IFAD / COVID-19 PANDEMIC ANNIVERSARY

10-Mar-2021 00:05:27
Rural small-scale producers are amongst those disproportionately affected by the impacts of COVID-19 restrictions and should not be forgotten in the discussions about how to recover from this health and economic emergency. IFAD
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STORY: IFAD / COVID-19 PANDEMIC ANNIVERSARY
TRT: 5:27
SOURCE: IFAD
RESTRICTIONS: EMBARGOED UNTIL 00:00 GMT 11 MARCH 2021
LANGUAGE: ENGLISH / SPANISH / VIETNAMESE / NATS

DATELINE: March 2021, ROME, ITALY / FILE
SHOTLIST
FILE – IFAD - DECEMBER 2020, GUATEMALA

1.Various shots, Guatemala people lined for food distribution

FILE – IFAD – DECEMBER 2020, MEXICO

2. Close up, farmers with masks

FILE – IFAD - INDIA

3.Various shots, farmers washing hands
4.Various shots, queue out of food stall

FILE – IFAD – AUGUST 2020, NIGERIA

5. Wide shot, pan left from empty field to farmer washing hands with water can
10 MARCH 2021, ROME, ITALY

6. Wide shot, exterior, IFAD Headquarters
7. SOUNDBITE (English) Gilbert Houngbo, President of IFAD:
“In the coming months and years, it’s going to be essential that we increase the voice of the small-scale producers in the debate we are having.”

FILE – IFAD - DECEMBER 2020, GUATEMALA

8. Various shots, farmers loading truck with food bags
9. Various shots, food distribution for school dinners.
10. SOUNDBITE (Spanish) Francisco Mejia- Alta Verapaz, Farmer:
“One of the benefits we’ve seen here is the security of a confirmed order. That order is secured, marked on the calendar. We know what we’re going to deliver, so we get ready. Sometimes, prices drop in the market, but the prices for the school orders are fixed for a certain period of time.”
11. various shots, mother preparing food for child and child eating
12. SOUNDBITE (Spanish) Yulissa Morales, President of the School Parent Association:
“In this case, we can see a great impact. Perhaps some seven years ago, you would see a lot of malnutrition here in the community because families tend to have many children and not much food to divide among everyone.”

FILE – IFAD – AUGUST 2020, NIGERIA

13. Wide shot, Kontagora Rice processing plant
14. Wide shot, women preparing rice at the plant
15. SOUNDBITE (English) Asabe Damjuna, Kontagora Rice Producer:
“And how did we to we do it, we have to observe the social distancing, so we work in shifts. Work in the morning or the evening.”
16. Wide shot, paddy rice fields

FILE – IFAD – NOVEMBER 2020, VIETNAM

17.Wide shot, Mekong delta Vietnam Saline detecging technology
18. Wide shot, cellphone technology being used on site in the paddy fields
19. SOUNDBITE (Vietnamese) Thach Thi Than, Farmer at Tra Vinh Province:
“In the past, if our parents or we wanted to know if the water was salty or not, we had to taste it like this to decide whether to get water into the field or not. But nowadays, we can stay at home and still be able to collect water information.”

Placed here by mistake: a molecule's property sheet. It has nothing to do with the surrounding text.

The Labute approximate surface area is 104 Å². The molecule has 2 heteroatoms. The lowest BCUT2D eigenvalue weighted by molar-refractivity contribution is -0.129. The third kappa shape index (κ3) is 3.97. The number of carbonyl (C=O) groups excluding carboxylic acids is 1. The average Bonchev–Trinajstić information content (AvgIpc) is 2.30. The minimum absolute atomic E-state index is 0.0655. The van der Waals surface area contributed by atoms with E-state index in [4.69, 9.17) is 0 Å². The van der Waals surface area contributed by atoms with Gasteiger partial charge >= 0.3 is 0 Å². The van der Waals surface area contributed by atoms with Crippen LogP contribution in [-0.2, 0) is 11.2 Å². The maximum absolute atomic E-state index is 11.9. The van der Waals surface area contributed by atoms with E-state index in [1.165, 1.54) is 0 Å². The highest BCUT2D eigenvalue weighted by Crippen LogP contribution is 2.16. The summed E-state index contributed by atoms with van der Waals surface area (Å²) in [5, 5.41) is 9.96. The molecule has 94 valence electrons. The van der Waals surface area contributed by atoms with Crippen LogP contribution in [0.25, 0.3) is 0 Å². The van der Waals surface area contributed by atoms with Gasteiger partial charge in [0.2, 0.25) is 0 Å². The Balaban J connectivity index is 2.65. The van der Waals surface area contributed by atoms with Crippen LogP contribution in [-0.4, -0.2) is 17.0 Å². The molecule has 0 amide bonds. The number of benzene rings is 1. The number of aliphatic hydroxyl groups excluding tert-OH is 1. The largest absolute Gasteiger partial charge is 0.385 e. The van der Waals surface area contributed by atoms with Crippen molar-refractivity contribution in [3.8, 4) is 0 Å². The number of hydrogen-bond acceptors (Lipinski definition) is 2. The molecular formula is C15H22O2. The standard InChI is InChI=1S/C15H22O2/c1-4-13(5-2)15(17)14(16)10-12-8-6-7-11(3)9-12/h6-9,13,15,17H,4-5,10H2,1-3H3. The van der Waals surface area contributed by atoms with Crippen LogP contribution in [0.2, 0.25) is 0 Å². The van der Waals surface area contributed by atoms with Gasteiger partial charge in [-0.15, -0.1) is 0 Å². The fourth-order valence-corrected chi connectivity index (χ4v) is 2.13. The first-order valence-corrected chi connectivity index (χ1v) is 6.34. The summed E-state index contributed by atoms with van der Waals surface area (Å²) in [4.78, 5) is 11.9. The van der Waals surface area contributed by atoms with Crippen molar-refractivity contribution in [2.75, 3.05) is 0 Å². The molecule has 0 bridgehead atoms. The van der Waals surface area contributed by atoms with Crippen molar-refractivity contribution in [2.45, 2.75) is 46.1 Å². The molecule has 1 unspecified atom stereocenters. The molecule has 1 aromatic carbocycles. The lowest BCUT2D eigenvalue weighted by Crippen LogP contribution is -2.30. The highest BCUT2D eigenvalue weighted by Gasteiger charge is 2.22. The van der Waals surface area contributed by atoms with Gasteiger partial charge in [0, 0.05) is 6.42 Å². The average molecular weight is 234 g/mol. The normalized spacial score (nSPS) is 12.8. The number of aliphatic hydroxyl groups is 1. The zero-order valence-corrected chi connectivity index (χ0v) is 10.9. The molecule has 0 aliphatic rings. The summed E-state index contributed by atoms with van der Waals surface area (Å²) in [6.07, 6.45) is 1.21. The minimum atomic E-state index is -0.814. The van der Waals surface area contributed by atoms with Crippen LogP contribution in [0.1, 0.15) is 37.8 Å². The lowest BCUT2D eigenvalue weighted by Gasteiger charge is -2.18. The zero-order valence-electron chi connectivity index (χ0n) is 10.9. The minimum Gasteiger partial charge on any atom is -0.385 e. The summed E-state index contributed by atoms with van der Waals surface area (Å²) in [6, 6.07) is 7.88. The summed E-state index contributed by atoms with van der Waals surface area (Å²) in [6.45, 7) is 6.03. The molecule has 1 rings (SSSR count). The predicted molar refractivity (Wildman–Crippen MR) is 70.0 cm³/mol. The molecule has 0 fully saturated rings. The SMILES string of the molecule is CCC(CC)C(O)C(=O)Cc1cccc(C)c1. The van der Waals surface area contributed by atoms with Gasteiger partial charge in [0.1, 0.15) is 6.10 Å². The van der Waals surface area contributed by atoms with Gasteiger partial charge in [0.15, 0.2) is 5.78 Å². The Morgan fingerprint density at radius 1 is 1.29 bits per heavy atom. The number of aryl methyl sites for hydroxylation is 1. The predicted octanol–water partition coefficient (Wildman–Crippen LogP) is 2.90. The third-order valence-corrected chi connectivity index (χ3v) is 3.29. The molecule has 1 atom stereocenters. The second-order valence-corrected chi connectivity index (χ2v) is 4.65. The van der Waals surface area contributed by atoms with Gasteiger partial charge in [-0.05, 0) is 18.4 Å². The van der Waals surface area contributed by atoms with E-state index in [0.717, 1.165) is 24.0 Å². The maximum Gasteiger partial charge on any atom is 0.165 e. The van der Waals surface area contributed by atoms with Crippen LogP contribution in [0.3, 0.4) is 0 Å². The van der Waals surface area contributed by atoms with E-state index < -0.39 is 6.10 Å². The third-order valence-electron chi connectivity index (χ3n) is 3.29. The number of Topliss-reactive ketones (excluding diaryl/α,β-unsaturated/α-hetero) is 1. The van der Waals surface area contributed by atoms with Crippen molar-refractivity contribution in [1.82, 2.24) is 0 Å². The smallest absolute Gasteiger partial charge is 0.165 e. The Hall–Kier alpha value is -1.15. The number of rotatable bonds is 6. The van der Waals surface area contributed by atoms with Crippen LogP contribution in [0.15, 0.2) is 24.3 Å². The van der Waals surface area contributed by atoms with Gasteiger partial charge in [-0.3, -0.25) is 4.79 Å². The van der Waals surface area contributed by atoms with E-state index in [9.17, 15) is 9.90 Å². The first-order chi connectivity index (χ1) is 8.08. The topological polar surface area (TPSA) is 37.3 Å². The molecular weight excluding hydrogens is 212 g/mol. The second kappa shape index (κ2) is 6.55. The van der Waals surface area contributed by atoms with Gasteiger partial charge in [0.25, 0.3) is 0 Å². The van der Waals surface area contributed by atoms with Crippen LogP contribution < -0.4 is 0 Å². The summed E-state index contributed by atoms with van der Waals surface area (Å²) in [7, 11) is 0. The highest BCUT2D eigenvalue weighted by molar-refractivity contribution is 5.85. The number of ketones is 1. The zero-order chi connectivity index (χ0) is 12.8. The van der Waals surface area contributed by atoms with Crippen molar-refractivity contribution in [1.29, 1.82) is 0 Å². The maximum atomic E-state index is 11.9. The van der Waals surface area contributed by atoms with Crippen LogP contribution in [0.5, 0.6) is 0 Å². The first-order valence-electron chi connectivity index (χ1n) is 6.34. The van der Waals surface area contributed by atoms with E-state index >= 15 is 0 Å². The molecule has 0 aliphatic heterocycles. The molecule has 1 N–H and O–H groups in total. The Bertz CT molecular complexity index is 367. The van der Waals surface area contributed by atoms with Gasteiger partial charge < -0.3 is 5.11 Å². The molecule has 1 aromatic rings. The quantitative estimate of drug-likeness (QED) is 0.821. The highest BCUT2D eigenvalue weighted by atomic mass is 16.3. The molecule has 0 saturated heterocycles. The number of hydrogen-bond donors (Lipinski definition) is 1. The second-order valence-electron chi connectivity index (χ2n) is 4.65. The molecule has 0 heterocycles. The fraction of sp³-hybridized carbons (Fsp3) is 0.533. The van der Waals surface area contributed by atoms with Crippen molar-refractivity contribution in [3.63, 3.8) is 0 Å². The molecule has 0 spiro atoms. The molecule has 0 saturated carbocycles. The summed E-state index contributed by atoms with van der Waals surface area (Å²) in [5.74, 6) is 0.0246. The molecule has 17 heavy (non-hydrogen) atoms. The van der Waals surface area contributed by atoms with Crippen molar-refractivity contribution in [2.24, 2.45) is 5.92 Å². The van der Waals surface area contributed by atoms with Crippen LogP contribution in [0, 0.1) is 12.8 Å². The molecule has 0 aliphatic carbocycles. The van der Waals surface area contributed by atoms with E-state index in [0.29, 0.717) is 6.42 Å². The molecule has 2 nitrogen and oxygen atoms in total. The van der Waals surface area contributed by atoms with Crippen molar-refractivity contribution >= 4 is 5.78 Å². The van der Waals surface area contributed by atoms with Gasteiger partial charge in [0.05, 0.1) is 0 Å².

FILE – IFAD – DECEMBER 2020, MEXICO

20. Various shots, Isabel and Omar with their beekeeping pots and with their indigenous group beekeeping.
21. SOUNDBITE (Spanish) Omar Mateo, Mexican Indigenous Beekeeper:
“This project has greatly benefited us. Because, in order to have that initial investment, buying all 23 pots, you need a lot of money — money we do not have.”
22. Various shots, Isabel making honey and medicinal products out of the bees.

10 MARCH 2021, ROME, ITALY

23. SOUNDBITE (English) Gilbert Houngbo, President of IFAD:
"In the current circumstances the work done by our colleagues on the humanitarian side has stepped up. It has increased and we have no choice than to increase that, so as to provide food and living for the poorest, including those in rural areas. But in as much as we need to invest more to help themselves produce enough, not only for their own food consumption but also to gain a decent income.”
STORYLINE
In the past year, the health crisis of the COVID-19 pandemic has become an economic, and in some countries a food crisis, with restrictions on movement and trade having a dire effect on the world’s poorest people who grow much of the food for their communities.

Rural small-scale producers are amongst those disproportionately affected by the impacts of COVID-19 restrictions and should not be forgotten in the discussions about how to recover from this health and economic emergency.

SOUNDBITE (English) Gilbert Houngbo, President of IFAD:
“In the coming months and years, it’s going to be essential that we increase the voice of the small-scale producers in the debate we are having.”

In the year since COVID-19 was declared a pandemic by the World Health Organisation (WHO),he International Fund for Agricultural Development (IFAD) has millions of rural people to adapt and be able to keep producing and selling food.